Features

I'm the Ugly Friend and I'm Okay with It

Because I am more than my looks.
IMAGE CBS Films ART Clare Magno

"Pretty. Cute. Flawless. Sexy."

These are comments that would float around in our wake as my friends and I pass by. No, I don't take pride in the mix of admiration and envy I hear in the girls' whispers. I don't relish the boys' enthrallment and longing. And it's not because I'm the picture of humility. It's simply because I know that the remarks are not directed at me.

I'm the Ugly Friend, see.

The thing is, I never considered myself ugly when I was growing up. I actually never gave a thought to stuff like that. I was the sort of kid who would be the first one to scale a tree on a dare or catch spiders to keep as pets. I was no daddy's princess, but I was my father's shadow. He would always boast that I take after him, and have my hair cut like a boy's and even give me his castoff shirts. My exasperated mother would stow the pastel-colored outfits she bought at the very back of the closet, wipe the dirt off my face, and tell me that my sister and I are the most beautiful girls in the world.

Of course I believed her. Then I would run off to catch a snake at the garden or go lie down with a pet dog's latest litter of puppies.

In school I would absentmindedly draw my heroes engaged in combat and scribble stories filled with enchanted castles and lurking monsters. Eventually, my heroes morphed into one shining knight in armor with very similar features to a former playmate. My stories turned into tales that my friends would pass around and giggle and get giddy over. And while all this was happening, the very same girls who would stuff their faces with Cheetos and blow bubbles into their sodas seemed to have transformed into carefully powdered, cherry-lipped young ladies who were baby cologned within an inch of their lives. And I was still stuck with my boy's cut that made me look like a pudgy Asian Orphan Annie.

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Suddenly, being pretty and desirable mattered.

That was the time we discovered boys, and boys discovered us—or discovered my barkada is more like it. After all, I was practically invisible, eclipsed by my best friend's big, brown eyes, another BFF's slender figure, and yet another bestie's smooth, flawless skin.

Of course all this made me feel bad. I remember trying to catch a cute guy's attention, but he only had eyes for a friend. I tried to giggle daintily and flip my hair coquettishly, but a giggle is actually a chuckle if you have a voice as deep as mine, and my fingers only got stuck in my wiry, growing-out hair.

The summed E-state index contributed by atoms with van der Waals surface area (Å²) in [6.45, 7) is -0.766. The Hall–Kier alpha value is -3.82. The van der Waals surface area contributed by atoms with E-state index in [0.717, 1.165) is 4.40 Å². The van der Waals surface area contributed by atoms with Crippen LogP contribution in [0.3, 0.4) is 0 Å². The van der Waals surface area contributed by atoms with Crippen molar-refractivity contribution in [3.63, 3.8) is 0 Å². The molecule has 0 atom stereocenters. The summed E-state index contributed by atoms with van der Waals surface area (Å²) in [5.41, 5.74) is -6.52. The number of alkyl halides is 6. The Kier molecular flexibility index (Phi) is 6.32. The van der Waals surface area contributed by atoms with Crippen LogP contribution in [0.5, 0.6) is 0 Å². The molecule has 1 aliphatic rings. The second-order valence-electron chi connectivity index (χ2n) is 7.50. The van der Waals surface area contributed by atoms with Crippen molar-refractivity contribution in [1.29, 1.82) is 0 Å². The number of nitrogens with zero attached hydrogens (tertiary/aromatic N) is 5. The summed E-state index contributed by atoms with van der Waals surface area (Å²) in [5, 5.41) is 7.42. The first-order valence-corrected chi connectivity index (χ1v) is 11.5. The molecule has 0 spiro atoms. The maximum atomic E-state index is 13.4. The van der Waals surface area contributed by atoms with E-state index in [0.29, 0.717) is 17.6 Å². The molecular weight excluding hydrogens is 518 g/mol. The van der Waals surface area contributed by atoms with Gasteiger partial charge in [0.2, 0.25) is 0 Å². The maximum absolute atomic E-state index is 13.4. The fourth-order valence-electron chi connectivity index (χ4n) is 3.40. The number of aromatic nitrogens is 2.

Oh no, you say worriedly, this is the time that she rushes to the CR and locks herself in a stall and tries her best to cry quietly, with guttural hiccups that could fool any female into thinking that she walked into the male's CR.

Er, no. That's not exactly what happened. In the first place, I never fancied myself as someone who would floor people with her looks or stun everyone with her fantastic figure. I don't give tinkling laughs or shy away from the menu offered to me by my date. In realizing this, it became clear that it's not just me who's disparate from the rest—all of us are actually different from one another. At first glance, people might see my barkada as one beautiful unit with me as the sore thumb sticking out. But upon getting to know us better, they would find out that this friend has a wicked sense of humor, and oh, that's the friend who's a whiz in just about everything. Becoming more conscious of this has made me aware that even if I don't fit into the conventional standards of beauty, I still have something unique to offer, something special that could interest and even fascinate other people. And this doesn't just apply to me, it's also true to my friends. It goes beyond beauty, you see.

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Sure, there are still moments when bouts of insecurity attack. Like when we're all getting ready to have a fun night out and it's a breeze for them to glam up and slip into cute, little outfits while I try on one outfit after another and finally collapse in frustration and settle for my usual getup. But as we step out and heads swivel in admiration, I smile, assured of my own value, and feel damn proud of every single one of my best friends.

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Stephanie Jesena
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